We are writers. We protect our time and our psyches and just now it’s especially hard. Terrorist attacks, hurricanes, wildfires, earthquakes, threats to constitutional government, and oh yes, _do I _still have a job sap our writing attention. Writers and other artists have always been the ones to try to reckon with the terrors and anxieties of human experience. Tag: we’re IT.
I’m thinking about Adrienne Rich’s phrase “the dream of a common language” (the title of her 1978 book of poetry). The phrase suggests a vision of a community of goals and values, aspirations and hopes which may have the power to transcend boundaries: national, linguistic, cultural, social, maybe even religious and political. A work of literature is universal, we say. In this divided and divisive time in the United States, it seems more important than ever to think and write globally, and with awareness of justice, fairness, kindness, and at times, rage.
And we are working against gross misuses of languages. And disrespect for language. Ignorance, and proud of it. We have a president who commands few words and uses them to deliver threats, warnings, insults, and apocalyptic decrees. Who has no sense of nuances of meaning or the common practices of social communication. Who seems to exist in a vacuum and doesn’t know or care about social, political, or cultural traditions or history. Who embodies American anti-intellectualism, described by Richard Hofstedter in his 1963 book of that title. The president’s ethos is a grave threat to American culture and society.
Thucydides’ description of changes that occurred in the Hellenic world during the Peloponnesian War resonates with our moment in history:
“To fit in with the change in events, words, too had to change their usual meanings. What used to be described as a thoughtless act of aggression was now regarded as the courage one would expect to find in a party member; to think of the future and wait was merely another way of saying one was a coward; any idea of moderation was just an attempt to disguise one’s unmanly character; the ability to understand a question from all sides meant that one was totally unfitted to action. Fanatical enthusiasm was the mark of a real man . . .”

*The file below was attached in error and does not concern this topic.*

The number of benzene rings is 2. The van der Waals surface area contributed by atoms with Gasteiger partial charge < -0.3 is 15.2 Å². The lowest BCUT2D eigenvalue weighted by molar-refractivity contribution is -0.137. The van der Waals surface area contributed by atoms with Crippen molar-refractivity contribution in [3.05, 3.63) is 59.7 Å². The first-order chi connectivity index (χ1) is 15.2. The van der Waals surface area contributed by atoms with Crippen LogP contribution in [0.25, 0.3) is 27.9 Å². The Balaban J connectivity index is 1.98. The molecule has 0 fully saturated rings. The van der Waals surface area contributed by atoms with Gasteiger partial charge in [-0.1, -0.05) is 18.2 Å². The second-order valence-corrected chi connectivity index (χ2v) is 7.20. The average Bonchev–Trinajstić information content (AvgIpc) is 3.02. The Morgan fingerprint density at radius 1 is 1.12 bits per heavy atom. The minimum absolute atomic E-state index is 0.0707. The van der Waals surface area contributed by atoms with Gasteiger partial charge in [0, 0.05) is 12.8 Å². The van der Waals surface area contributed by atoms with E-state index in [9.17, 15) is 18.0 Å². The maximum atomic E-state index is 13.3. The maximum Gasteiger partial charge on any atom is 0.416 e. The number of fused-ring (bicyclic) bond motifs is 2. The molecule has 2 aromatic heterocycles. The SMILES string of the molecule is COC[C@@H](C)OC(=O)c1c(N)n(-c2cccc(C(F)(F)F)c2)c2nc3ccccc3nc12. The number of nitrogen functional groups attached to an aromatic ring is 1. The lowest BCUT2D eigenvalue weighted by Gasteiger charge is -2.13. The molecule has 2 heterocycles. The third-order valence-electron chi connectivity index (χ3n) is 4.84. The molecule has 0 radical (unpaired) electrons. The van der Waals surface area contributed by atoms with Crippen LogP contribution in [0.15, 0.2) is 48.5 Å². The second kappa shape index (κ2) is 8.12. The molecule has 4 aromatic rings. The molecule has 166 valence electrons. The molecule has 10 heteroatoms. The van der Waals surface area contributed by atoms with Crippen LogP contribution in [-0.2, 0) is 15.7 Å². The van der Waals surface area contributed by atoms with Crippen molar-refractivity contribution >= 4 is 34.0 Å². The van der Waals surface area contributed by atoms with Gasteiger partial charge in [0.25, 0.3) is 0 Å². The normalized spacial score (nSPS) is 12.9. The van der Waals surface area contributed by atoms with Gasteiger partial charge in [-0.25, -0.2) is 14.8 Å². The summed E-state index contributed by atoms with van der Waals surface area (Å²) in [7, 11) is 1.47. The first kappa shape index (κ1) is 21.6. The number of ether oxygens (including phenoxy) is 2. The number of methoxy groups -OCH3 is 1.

This passage has often been cited in times of crisis or uncertainty, and unfortunately it is often applicable. What does it mean for writers today? It has always been an artist’s responsibility to tell the truth. The telling must be precise and eloquent. Loud and expressed often. Truth is complex, of course, but it is definitely not lies, half-truths, fake news, evasions, or silence. Journalism and other media are the most relevant here, but a writer is also a citizen, and citizenship carries responsibilities. In a broader sense, too, a writer is a citizen of the world.
The New America values wealth over people. It values wealth over language and culture. This is a country of, by, and for the rich; a democratic republic trending toward plutocracy, autocracy, and oligarchy. Writers and other artists, along with many, many others, will likely suffer the consequences of fundamental changes now in progress.
For myself, a poet, I find that I need to bring more of my concerns about our culture and my country into my work. I am trying to write more, and more precisely, about what is happening today, traditions of the past as I know them, and how these are connected—and not.
Nancy Kassell is the author of two books of poetry, Text(isles) (2013) and the chapbook Be(longing) (2016), both from Dos Madres Press. She has published poems in Kalliope, Spoon River Poetry Review, Southern Poetry Review, Feminist Review, and Salamander, as well as in several anthologies, including Verse and Universe. She is also the author of a cultural study, The Pythia on Ellis Island: Rethinking the Greco-Roman Legacy in America. (updated 2018)